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Optimizing milk consumption - How much milk ?

Author: Stephanie Erdle, MedSchoolForParents.com Editor
Almost everyone knows the “Got Milk” advertisements, with celebrities like Taylor Swift, Jennifer Hudson and Harrison Ford proudly displaying a milk mustache. USA Today named the ads one of the ten best commercials of all time.  So once and for all, can someone tell us how much milk can we give our children?
Milk is an important source of both calcium and vitamin D, which are key nutrients for bone growth and child development.  Sounds promising.  So should we be giving our kids as much milk as possible?  The gut-feeling-driven-parent probably think ‘no’.  Milk's many benefits include increase in calcium and vitamin D levels in the blood, but at the same time it can decrease iron levels by preventing iron absorption in the duodenum (small intestine).  Iron is essential for development in children, as iron deficiency was shown to cause anemia and has been linked to delays in cognitive development.  So it’s a fine balance – we want to maximize calcium and vitamin D stores without decreasing iron stores. 
New research out of Toronto, Canada, by pediatrician and scientist Dr. Jonathon Maguire and his team, called TARGet Kids!, suggests that the magic number is 2 cups (500mL) of cow’s milk each day.  “Children who drink a large volume of cows milk are at risk of iron deficiency, which can cause problems with brain development.  But children who drink very little milk may be at risk for other nutritional deficiencies, one of which is vitamin D deficiency.  So it’s a tradeoff between iron and vitamin D.” says Dr. Maguire in an interview for MedSchoolForParents.com.  So how much milk is the right amount to balance those two things?  It looks like it’s about 2 cups of cow’s milk per day.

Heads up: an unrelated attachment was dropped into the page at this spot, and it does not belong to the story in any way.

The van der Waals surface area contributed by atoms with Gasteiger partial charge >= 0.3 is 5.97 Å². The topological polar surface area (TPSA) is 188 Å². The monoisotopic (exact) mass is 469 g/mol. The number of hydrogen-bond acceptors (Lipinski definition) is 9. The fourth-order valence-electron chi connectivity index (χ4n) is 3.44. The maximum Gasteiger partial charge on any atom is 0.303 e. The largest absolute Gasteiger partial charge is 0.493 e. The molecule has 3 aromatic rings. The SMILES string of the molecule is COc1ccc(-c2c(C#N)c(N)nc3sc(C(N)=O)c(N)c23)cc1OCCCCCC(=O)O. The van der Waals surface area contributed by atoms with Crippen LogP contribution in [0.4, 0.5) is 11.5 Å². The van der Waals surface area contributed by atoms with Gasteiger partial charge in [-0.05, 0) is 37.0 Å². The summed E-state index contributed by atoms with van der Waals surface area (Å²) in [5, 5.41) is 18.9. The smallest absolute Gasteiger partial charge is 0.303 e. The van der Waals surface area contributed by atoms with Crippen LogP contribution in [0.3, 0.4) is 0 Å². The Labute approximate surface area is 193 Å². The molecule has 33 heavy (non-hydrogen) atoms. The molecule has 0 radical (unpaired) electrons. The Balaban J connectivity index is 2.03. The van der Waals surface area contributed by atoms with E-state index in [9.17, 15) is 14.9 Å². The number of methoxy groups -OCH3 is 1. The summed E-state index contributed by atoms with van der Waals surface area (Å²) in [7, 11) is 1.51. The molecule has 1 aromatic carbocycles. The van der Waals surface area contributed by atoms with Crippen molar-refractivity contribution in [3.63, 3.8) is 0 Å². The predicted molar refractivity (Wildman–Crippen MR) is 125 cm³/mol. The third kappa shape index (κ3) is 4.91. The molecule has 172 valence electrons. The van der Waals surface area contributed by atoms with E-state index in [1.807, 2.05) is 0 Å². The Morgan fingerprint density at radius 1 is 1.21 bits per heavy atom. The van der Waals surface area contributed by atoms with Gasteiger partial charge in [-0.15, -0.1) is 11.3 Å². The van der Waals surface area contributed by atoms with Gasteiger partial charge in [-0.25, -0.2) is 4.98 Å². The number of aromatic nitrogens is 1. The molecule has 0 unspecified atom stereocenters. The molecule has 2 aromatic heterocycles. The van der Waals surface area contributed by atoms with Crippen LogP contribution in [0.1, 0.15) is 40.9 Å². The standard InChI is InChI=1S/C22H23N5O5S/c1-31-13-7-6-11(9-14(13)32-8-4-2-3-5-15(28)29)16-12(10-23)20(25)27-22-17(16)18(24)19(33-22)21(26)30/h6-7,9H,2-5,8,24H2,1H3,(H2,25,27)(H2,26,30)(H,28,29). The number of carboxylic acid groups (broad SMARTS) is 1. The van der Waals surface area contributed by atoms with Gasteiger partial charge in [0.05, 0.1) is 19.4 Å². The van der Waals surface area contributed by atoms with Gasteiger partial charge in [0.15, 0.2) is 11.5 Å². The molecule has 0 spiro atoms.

The team in Toronto, Canada enrolled over a thousand healthy children 2-5 years of age and looked at samples of their blood for vitamin D levels and iron stores, and compared this to information from parents about how much milk the children drank. With about 500 millilitres of milk a day, the investigators found most children had adequate levels of vitamin D and iron.
There are two main sources of vitamin D – diet and sunlight.  With darker skin pigmentation, more sunlight is needed for the skin to produce vitamin D.  “Children who have darker skin pigmentation may need more milk to reach a healthy vitamin D level”, suggests Dr. Maguire.  “But this would put them at risk of iron deficiency.  So there are other ways of getting vitamin D, for example, through vitamin D supplementation.”
Should all children receive vitamin D supplementations?
“It depends who you ask.  The American Academy of Pediatrics recommends that children who drink less than one liter of cow’s milk per day receive a vitamin D supplement.  In Canada, where the study took place, Health Canada does not provide a recommendation for an additional vitamin D supplement for healthy children older than 1 year of age”, suggests Dr. Maguire.
Breastfeeding babies not receiving cow’s milk should receive vitamin D drops.
Updates  03/08/2017


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